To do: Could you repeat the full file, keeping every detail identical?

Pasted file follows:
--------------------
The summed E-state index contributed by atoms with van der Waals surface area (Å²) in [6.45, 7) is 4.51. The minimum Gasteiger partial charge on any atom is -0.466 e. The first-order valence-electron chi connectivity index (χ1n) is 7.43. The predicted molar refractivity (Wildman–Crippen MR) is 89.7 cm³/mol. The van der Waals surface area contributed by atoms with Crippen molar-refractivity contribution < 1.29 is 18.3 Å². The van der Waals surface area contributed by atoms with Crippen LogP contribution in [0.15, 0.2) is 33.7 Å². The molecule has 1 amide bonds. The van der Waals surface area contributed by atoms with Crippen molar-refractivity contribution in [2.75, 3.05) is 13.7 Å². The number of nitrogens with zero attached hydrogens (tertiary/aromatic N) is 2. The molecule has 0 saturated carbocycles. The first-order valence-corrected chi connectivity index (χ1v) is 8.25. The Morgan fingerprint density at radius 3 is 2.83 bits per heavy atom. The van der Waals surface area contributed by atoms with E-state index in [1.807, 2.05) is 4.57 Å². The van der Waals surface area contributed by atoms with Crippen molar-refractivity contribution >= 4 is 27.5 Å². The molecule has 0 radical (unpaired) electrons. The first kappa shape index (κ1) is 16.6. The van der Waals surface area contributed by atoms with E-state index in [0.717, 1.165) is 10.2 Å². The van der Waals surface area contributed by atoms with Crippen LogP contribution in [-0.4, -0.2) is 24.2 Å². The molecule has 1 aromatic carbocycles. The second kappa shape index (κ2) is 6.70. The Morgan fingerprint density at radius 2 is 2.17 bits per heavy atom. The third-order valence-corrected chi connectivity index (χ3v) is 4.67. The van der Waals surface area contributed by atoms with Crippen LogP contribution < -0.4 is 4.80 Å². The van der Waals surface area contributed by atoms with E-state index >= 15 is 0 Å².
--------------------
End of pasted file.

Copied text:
The summed E-state index contributed by atoms with van der Waals surface area (Å²) in [6.45, 7) is 4.51. The minimum Gasteiger partial charge on any atom is -0.466 e. The first-order valence-electron chi connectivity index (χ1n) is 7.43. The predicted molar refractivity (Wildman–Crippen MR) is 89.7 cm³/mol. The van der Waals surface area contributed by atoms with Crippen molar-refractivity contribution < 1.29 is 18.3 Å². The van der Waals surface area contributed by atoms with Crippen LogP contribution in [0.15, 0.2) is 33.7 Å². The molecule has 1 amide bonds. The van der Waals surface area contributed by atoms with Crippen molar-refractivity contribution in [2.75, 3.05) is 13.7 Å². The number of nitrogens with zero attached hydrogens (tertiary/aromatic N) is 2. The molecule has 0 saturated carbocycles. The first-order valence-corrected chi connectivity index (χ1v) is 8.25. The Morgan fingerprint density at radius 3 is 2.83 bits per heavy atom. The van der Waals surface area contributed by atoms with E-state index in [1.807, 2.05) is 4.57 Å². The van der Waals surface area contributed by atoms with Crippen molar-refractivity contribution >= 4 is 27.5 Å². The molecule has 0 radical (unpaired) electrons. The first kappa shape index (κ1) is 16.6. The van der Waals surface area contributed by atoms with E-state index in [0.717, 1.165) is 10.2 Å². The van der Waals surface area contributed by atoms with Crippen LogP contribution in [-0.4, -0.2) is 24.2 Å². The molecule has 1 aromatic carbocycles. The second kappa shape index (κ2) is 6.70. The Morgan fingerprint density at radius 2 is 2.17 bits per heavy atom. The third-order valence-corrected chi connectivity index (χ3v) is 4.67. The van der Waals surface area contributed by atoms with Crippen LogP contribution < -0.4 is 4.80 Å². The van der Waals surface area contributed by atoms with E-state index >= 15 is 0 Å².